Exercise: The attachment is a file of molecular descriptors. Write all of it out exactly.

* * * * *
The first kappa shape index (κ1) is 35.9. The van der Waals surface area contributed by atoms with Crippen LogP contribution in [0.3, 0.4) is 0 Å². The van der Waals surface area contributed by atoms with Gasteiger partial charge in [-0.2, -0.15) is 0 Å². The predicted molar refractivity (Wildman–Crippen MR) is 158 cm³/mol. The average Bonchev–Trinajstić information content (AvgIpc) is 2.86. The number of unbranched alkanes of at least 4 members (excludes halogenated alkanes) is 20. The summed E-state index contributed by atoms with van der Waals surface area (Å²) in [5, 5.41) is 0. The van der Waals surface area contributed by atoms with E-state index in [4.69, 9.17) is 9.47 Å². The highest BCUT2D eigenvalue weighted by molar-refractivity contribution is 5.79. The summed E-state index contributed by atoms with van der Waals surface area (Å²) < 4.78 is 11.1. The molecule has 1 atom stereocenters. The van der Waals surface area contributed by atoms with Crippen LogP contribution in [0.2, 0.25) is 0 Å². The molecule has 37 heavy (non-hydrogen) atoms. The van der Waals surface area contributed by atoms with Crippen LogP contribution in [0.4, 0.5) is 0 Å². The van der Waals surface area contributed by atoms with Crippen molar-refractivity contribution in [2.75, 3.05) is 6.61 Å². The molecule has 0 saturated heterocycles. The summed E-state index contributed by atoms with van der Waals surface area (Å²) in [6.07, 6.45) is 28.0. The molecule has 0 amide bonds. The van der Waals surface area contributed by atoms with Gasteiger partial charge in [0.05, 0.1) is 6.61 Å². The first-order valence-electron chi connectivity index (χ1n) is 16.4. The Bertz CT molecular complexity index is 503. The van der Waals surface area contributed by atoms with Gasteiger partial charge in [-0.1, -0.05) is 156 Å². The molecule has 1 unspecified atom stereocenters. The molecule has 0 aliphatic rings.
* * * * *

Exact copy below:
The first kappa shape index (κ1) is 35.9. The van der Waals surface area contributed by atoms with Crippen LogP contribution in [0.3, 0.4) is 0 Å². The van der Waals surface area contributed by atoms with Gasteiger partial charge in [-0.2, -0.15) is 0 Å². The predicted molar refractivity (Wildman–Crippen MR) is 158 cm³/mol. The average Bonchev–Trinajstić information content (AvgIpc) is 2.86. The number of unbranched alkanes of at least 4 members (excludes halogenated alkanes) is 20. The summed E-state index contributed by atoms with van der Waals surface area (Å²) in [5, 5.41) is 0. The van der Waals surface area contributed by atoms with E-state index in [4.69, 9.17) is 9.47 Å². The highest BCUT2D eigenvalue weighted by molar-refractivity contribution is 5.79. The summed E-state index contributed by atoms with van der Waals surface area (Å²) < 4.78 is 11.1. The molecule has 1 atom stereocenters. The van der Waals surface area contributed by atoms with Crippen LogP contribution in [0.2, 0.25) is 0 Å². The molecule has 37 heavy (non-hydrogen) atoms. The van der Waals surface area contributed by atoms with Crippen LogP contribution in [0.4, 0.5) is 0 Å². The van der Waals surface area contributed by atoms with Crippen molar-refractivity contribution in [2.75, 3.05) is 6.61 Å². The molecule has 0 saturated heterocycles. The summed E-state index contributed by atoms with van der Waals surface area (Å²) in [6.07, 6.45) is 28.0. The molecule has 0 amide bonds. The van der Waals surface area contributed by atoms with Gasteiger partial charge in [0.05, 0.1) is 6.61 Å². The first-order valence-electron chi connectivity index (χ1n) is 16.4. The Bertz CT molecular complexity index is 503. The van der Waals surface area contributed by atoms with Gasteiger partial charge in [-0.1, -0.05) is 156 Å². The molecule has 1 unspecified atom stereocenters. The molecule has 0 aliphatic rings.